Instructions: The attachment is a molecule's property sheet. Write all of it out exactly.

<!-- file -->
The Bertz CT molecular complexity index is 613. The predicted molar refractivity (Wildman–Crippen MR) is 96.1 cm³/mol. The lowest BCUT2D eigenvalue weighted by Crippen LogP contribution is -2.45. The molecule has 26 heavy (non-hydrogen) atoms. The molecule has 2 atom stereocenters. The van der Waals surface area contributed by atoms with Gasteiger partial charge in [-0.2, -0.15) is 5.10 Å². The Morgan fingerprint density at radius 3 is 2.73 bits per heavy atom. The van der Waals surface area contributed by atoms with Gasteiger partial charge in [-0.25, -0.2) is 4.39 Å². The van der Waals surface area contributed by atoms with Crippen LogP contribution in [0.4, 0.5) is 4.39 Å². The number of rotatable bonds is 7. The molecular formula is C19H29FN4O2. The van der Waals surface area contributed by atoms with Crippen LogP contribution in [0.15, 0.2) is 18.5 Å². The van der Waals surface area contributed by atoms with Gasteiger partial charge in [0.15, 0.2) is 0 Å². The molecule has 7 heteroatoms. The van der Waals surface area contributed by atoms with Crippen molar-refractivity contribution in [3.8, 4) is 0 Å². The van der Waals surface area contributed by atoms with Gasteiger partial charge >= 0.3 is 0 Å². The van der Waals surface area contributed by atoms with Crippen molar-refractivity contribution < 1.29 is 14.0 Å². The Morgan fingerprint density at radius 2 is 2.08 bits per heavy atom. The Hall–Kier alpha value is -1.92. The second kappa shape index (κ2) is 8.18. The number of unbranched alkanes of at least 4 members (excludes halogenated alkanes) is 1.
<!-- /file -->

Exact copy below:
The Bertz CT molecular complexity index is 613. The predicted molar refractivity (Wildman–Crippen MR) is 96.1 cm³/mol. The lowest BCUT2D eigenvalue weighted by Crippen LogP contribution is -2.45. The molecule has 26 heavy (non-hydrogen) atoms. The molecule has 2 atom stereocenters. The van der Waals surface area contributed by atoms with Gasteiger partial charge in [-0.2, -0.15) is 5.10 Å². The Morgan fingerprint density at radius 3 is 2.73 bits per heavy atom. The van der Waals surface area contributed by atoms with Gasteiger partial charge in [-0.25, -0.2) is 4.39 Å². The van der Waals surface area contributed by atoms with Crippen LogP contribution in [0.4, 0.5) is 4.39 Å². The number of rotatable bonds is 7. The molecular formula is C19H29FN4O2. The van der Waals surface area contributed by atoms with Crippen LogP contribution in [0.15, 0.2) is 18.5 Å². The van der Waals surface area contributed by atoms with Gasteiger partial charge in [0.15, 0.2) is 0 Å². The molecule has 7 heteroatoms. The van der Waals surface area contributed by atoms with Crippen molar-refractivity contribution in [3.8, 4) is 0 Å². The van der Waals surface area contributed by atoms with Gasteiger partial charge >= 0.3 is 0 Å². The van der Waals surface area contributed by atoms with Crippen molar-refractivity contribution < 1.29 is 14.0 Å². The Morgan fingerprint density at radius 2 is 2.08 bits per heavy atom. The Hall–Kier alpha value is -1.92. The second kappa shape index (κ2) is 8.18. The number of unbranched alkanes of at least 4 members (excludes halogenated alkanes) is 1.